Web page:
The Watch

Angasmarca Temple

Angasmarca, Peru

2004 World Monuments Watch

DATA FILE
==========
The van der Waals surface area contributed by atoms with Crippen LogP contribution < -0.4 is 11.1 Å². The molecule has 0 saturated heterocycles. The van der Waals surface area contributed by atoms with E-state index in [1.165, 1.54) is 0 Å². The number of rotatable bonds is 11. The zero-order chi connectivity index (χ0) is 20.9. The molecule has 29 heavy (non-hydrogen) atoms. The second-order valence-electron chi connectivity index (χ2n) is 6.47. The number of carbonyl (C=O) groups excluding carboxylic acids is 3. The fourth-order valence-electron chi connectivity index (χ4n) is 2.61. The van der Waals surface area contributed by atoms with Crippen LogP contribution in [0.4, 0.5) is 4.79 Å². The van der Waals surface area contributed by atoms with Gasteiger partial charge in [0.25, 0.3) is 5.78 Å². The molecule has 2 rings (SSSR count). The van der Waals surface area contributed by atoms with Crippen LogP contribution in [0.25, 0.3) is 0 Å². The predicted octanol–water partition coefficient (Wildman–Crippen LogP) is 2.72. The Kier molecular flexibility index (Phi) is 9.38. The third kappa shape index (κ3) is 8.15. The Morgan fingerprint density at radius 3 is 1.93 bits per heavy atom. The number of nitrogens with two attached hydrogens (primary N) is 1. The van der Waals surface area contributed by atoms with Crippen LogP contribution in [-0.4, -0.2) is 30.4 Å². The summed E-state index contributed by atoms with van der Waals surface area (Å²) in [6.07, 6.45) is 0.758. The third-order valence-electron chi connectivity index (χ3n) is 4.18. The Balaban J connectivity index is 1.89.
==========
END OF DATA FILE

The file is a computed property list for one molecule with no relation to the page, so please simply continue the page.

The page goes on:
One of the unexpected cultural and artistic offspring of the Conquest, the “mestizo baroque” was the architectural expression of the commingling of European and Native American cultures. In 1615, Italian architect Carlos Antonio Vianni sought to bring the glories of the baroque and rococo to the Andes in the parish church of Angasmarca by using indigenous artists and builders. What emerged was extraordinary. The adobe church’s interior was an encrusted symphony of color and form, statuary and symbol, a full flower of aesthetic fusion. The church’s facade would later be altered to reflect classical tastes in the eighteenth century by Native American architect Don Juan Calipuy, before finally undergoing considerable reconstruction during the nineteenth century when it was rededicated to Our Lady of the Assumption. The combined effects of age, improper maintenance, and climatic conditions such as heavy rains have created a host of problems for the 350-year-old church. Structural cracks on the tower and nave have damaged interior finishes and threatened the church with collapse. The original roof was replaced by one of corrugated iron, which has allowed water to infiltrate the structure, causing damage to the decorative plaster. In 1993, a conservation study was undertaken, but emergency repairs and stabilization have yet to be done. Last update: 2004

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